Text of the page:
Surprise…or maybe not…YouTube videos do not work! Not in the app and not in the browser! So, back to the documentation and Google. Seems you need to purchase some apps where YouTube works. Anyway, I am not too concerned as this is not my primary device, so, I checked out other the apps. The Nokia music app has been advertised a lot. By now, I was not going to be surprised by anything on this Nokia Lumia 822 Windows 8 phone. Sure enough, almost as expected. the music app does not work in India since the phone was purchased in the US (which I learnt from Nokia support). Turns out that all you need to do is to set either your Nokia or your Microsoft account to be a US account. In summary, there are no apps and those that are, are absolutely pathetic…and I thought Android was bad.
I then went over the overall phone trying to figure things out, reading the documentation side-by-side as not everything was apparent or intuitive. At the end of a few hours of experimenting, I could clearly see where iOS 7 was headed…with it’s un-indexed list, no searches, nothing really making sense in navigation etc. iOS 7 was trying to be as unusable as Windows 8 in all the “new” features.
Once again, to cut a long story short, I would say that Windows 8 on the phone is still an experimental preview software which. for some reason, has been released to the public at large. I can only sympathise with those who actually got a Windows 8 phone as their primary device. This is not a “smart” phone by any stretch of imagination. It is expensive when compared to the far superior Android competition in a similar price range. The build quality is, in general, inferior to corresponding Android phones in a similar price range as also the configuration. Very unlike the Nokia that most of us used to swear by once upon a time.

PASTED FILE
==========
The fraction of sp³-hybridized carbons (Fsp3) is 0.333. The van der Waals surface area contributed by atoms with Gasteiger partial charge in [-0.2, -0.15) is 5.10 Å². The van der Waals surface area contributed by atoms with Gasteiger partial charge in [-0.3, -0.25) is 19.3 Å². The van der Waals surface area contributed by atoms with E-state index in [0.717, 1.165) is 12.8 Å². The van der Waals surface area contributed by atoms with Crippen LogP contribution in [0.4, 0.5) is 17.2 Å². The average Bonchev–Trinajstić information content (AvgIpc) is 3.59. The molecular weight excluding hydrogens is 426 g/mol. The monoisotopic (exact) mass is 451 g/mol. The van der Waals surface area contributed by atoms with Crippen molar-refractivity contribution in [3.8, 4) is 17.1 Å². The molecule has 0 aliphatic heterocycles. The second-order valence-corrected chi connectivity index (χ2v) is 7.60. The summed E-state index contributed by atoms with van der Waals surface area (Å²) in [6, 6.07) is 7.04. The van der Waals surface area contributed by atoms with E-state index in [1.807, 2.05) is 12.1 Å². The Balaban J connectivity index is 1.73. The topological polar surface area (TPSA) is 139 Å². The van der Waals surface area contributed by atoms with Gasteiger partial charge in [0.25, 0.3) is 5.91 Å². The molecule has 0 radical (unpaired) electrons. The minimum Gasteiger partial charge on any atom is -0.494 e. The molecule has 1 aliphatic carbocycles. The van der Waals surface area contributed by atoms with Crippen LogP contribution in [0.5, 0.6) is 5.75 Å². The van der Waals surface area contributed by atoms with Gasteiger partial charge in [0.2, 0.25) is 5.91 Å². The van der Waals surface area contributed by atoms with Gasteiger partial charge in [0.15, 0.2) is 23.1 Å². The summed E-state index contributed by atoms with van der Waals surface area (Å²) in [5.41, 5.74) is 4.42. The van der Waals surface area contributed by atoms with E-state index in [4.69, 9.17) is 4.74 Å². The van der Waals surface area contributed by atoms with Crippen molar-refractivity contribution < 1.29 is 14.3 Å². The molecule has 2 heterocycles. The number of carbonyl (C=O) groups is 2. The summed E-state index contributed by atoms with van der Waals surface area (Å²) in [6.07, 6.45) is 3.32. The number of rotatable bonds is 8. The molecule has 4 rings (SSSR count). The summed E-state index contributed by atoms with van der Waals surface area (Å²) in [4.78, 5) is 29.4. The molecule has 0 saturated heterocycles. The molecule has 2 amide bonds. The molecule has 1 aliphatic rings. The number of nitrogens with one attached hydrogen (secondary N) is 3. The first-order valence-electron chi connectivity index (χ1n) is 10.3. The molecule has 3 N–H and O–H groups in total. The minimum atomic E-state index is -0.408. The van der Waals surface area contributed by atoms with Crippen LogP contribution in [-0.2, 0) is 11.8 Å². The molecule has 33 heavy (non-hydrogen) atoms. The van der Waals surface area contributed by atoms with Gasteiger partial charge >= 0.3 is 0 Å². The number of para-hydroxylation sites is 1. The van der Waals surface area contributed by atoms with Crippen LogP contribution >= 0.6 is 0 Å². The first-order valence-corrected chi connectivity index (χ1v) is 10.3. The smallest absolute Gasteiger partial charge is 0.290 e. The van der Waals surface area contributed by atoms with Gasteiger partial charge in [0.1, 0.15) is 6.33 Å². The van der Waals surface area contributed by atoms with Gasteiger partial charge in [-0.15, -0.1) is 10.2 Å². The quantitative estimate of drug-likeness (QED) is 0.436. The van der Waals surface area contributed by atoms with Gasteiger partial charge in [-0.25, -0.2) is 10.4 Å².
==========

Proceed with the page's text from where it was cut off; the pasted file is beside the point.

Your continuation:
Just to really push the point home, once you sign in with a “Microsoft ID”, you cannot change it unless you reset the phone. Can you even imagine this on an Android or iOS device…can you even think of such ingenious implementation of any feature? It’s just like the school kid programming example earlier, let’s get the ID and look at connectivity later and we will fix it in a few years!
Before I got this Windows 8 phone, I used to think Android was bad (compared to the iPhone), since it did not even have a decent email client (besides other stuff), even though contacts and the general usability was just about okay.
In summary, even though Apple, with iOS 7, is trying to give a stiff competition to the Android and Windows 8 mobile OSes as to which could be the worst of the lot, iOS still remains light years ahead…thanks to Steve Jobs!